Subject: Re: Differing IP laws
From: "Stephen J. Turnbull" <turnbull@sk.tsukuba.ac.jp>
Date: Tue, 25 Apr 2000 11:24:17 +0900 (JST)

CCs trimmed.

>>>>> "Elaine" == Elaine -HFB- Ashton <elaine@chaos.wustl.edu> writes:

    Elaine> This is an open and shut copyright issue. 

True -- _if_ you presume copyright.  Copyright itself is not an "open
and shut" issue on this list.

    Elaine> Of course, making books themselves OpenSource isn't a bad
    Elaine> thing either as it allows for frequent updates but the
    Elaine> question 'will people pay for something they can get for
    Elaine> free to help support the production of the documentation'
    Elaine> remains.

No, they won't, but fortunately that's not the _only_ question.
Another question is, "can a rolling stone gather moss?"  GNU does!
Linux does!  Can free documentation do it?  It works for academia,
sort of.  (The "sort of" expresses my acute awareness that as a
Japanese academic I am purely a parasite on the public purse;
Americans didn't seem quite so bad when I worked there.  :-)

[...]
    Elaine> be interesting to see statistics of technical book returns
    Elaine> from bookstores as it would indicate a pattern of what
    Elaine> might be getting a bit dated.

Or it would indicate a pattern of what's really hot, and attracting
incompetent authors and their publishers because "anybody can sell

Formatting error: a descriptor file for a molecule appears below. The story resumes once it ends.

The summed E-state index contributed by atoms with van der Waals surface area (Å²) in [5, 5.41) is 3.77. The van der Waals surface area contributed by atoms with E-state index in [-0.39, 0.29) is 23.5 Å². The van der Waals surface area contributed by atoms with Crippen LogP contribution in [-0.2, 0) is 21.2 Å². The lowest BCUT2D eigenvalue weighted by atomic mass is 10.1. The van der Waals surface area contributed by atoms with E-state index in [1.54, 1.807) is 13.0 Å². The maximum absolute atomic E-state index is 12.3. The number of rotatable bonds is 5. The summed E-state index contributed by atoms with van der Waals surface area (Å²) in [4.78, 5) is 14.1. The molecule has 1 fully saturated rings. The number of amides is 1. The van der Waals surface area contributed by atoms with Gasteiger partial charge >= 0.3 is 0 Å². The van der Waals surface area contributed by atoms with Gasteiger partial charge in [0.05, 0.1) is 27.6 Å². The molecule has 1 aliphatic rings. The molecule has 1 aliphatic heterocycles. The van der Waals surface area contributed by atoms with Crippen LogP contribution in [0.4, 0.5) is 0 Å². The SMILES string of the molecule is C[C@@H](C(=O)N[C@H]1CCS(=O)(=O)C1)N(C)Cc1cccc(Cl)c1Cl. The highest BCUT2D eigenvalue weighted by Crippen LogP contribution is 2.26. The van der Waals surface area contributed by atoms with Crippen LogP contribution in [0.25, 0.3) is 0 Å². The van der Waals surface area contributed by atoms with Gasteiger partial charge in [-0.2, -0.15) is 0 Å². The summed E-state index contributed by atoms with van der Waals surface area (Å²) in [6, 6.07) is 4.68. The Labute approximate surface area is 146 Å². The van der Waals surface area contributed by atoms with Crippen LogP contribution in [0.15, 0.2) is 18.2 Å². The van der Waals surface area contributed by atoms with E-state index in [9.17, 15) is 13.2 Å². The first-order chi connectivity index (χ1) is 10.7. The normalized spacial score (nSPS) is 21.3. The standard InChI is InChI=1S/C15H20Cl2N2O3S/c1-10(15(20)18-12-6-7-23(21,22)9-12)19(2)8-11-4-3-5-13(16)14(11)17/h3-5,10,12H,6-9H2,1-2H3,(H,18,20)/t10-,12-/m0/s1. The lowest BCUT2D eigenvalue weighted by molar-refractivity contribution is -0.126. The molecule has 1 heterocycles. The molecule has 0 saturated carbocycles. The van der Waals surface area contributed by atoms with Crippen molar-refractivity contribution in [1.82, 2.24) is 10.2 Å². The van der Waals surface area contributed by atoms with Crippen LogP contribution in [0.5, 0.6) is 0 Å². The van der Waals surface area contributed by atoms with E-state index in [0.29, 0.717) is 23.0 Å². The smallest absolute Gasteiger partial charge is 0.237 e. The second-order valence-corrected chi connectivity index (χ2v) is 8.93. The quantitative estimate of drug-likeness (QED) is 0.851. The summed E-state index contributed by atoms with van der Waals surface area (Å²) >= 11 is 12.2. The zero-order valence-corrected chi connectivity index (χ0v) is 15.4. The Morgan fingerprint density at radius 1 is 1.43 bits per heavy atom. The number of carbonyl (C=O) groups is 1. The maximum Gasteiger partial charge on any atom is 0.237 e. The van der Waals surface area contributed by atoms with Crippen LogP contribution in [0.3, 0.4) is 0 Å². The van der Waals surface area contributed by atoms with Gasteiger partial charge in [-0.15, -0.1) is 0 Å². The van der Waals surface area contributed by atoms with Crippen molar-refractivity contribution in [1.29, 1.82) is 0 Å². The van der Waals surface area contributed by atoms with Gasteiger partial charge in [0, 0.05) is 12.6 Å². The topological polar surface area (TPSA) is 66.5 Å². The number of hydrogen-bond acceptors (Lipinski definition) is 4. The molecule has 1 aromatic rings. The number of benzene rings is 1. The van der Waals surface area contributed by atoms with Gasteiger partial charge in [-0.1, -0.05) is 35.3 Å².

books in that field."  Very hard to interpret that data.

[...]
    Elaine> go. Addison-Wesley has an Almanac series which, when you
    Elaine> purchase the book, it gives you a key to visit the books
    Elaine> website with weekly or monthly updates. A few publishers
    Elaine> are experimenting with this as well.

I don't find this attractive.  It would have to be bundled with the
book, because I wouldn't pay much for it.

    Elaine> What about a wearable computer with a heads-up display? Or
    Elaine> "Programming Perl" in some sort of VR/holodeck scenario
    Elaine> with Larry as your personal tutor?

Somehow, I don't think so.

Think about it this way: when we've got AI that teaches Perl as well
as Larry can, the humans will have to move on to something else.  AI
that can teach programming to humans can surely program rings around
those same humans.  This is not going to be a big profit center for
publishers.

    Elaine> There are a lot of ways to go, information is the
    Elaine> commodity, how to best deliver it and keep it current
    Elaine> without compromising the rights of the publisher/author is
    Elaine> the question.

Again, what "rights"?  Those rights are themselves a variable, to be
decided on the basis of their instrumentality in benefiting society.
At least in the U.S., it says so in the Constitution.


-- 
University of Tsukuba                Tennodai 1-1-1 Tsukuba 305-8573 JAPAN
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          There are no technical books.  Only technical readers.